to pigeonhole/postpone/put on ice/shelve

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MateuszMoś

Senior Member
Hello,

Having done a few exercises connected with English vocabulary, I cannot differentiate the meanings of the afore-mentioned words. Unfortunately, the books do not provide any explanations that's why I am a bit puzzled. I can realize that the one word is sometimes used in a daily speech, the other is used in official letters.
Are you able to provide any information thanks to which I will be able to know where to use "to pigeonhole" and where to avoid using it?
My second question is which verb should be used with gerund form and which with full infinitive, my attempts:

I will shelve/pigeonhole/postpone/put on ice doing this plan until next year.
I will shelve/pigeonhole/postpone/put on ice this plan and to it next year.
I will shelve/pigeonhole/postpone/put on ice the plan of my doing it until next year.
 
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  • pob14

    Senior Member
    American English
    I see that the Collins version of the WR dictionary includes "put aside" as a meaning of "pigeonhole;" I've never heard it used that way. I wonder if that's a UK usage. To me, "pigeonhole" means "put into a category."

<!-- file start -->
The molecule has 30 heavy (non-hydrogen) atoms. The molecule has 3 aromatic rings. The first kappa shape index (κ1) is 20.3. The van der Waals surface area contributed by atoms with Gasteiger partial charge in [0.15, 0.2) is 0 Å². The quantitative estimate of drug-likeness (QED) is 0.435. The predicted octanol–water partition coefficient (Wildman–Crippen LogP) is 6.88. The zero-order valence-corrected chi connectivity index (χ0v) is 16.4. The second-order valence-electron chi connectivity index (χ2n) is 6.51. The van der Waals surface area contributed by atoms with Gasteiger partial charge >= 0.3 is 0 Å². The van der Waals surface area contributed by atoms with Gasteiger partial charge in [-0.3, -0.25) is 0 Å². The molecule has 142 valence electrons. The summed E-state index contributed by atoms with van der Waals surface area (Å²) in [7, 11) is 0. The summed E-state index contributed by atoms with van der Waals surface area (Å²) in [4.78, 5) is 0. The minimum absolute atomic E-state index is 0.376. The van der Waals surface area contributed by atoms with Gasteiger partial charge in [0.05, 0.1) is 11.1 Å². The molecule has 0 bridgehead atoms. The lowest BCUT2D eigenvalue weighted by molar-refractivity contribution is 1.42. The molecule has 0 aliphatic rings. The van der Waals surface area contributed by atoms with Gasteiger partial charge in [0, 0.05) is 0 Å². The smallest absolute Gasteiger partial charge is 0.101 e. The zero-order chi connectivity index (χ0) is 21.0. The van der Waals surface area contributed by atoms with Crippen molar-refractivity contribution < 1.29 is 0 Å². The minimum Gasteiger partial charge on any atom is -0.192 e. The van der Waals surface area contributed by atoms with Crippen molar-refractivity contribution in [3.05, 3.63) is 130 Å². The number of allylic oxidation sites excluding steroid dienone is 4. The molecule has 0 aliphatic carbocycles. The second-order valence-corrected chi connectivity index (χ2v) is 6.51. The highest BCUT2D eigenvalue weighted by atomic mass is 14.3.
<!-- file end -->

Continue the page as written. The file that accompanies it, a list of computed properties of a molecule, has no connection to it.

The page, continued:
I've been pigeonholed as a criminal lawyer for too long; I want to start doing some other kinds of cases.
     

    DonnyB

    Sixties Mod
    English UK Southern Standard English
    I see that the Collins version of the WR dictionary includes "put aside" as a meaning of "pigeonhole;" I've never heard it used that way. I wonder if that's a UK usage. To me, "pigeonhole" means "put into a category."
    I was surprised to find that Oxford Dictionaries Online lists as one of its meanings: Put aside for future consideration. I've never come across it used like that and it's not as far as I'm aware a UK/BE usage. I certainly wouldn't advise using it in any of the OP's sentences.

    Which leaves:
    1. I will postpone doing this plan until next year. ("shelve" might work there but I don't like it much.)
    2. I will shelve/postpone this plan and [return] to it next year. (if you use "put on ice" you'd have to do it as:
    2a I will put this plan on ice and [return] to it next year.)
    3. I will ..... the plan of my doing it until next year. (isn't idiomatic and may not even be grammatically correct).

    PS - "put on ice" is rather informal compared to the others.
     

    Parla

    Member Emeritus
    English - US
    In reply to post #2: Interestingly (and surprisingly, to me) the online Free Dictionary (which is based on the American Heritage Dictionary), does give "shelve" as a tertiary definition of pigeonhole:
    1. To place or file in a small compartment or recess.
    2. To classify mentally; categorize.
    3. To put aside and ignore; shelve.
    I'm familiar only with the first and second definitions, and certainly the second is the one commonly used (the first referred to compartments in the classic roll-top desk,* with which hardly anyone now alive is familiar).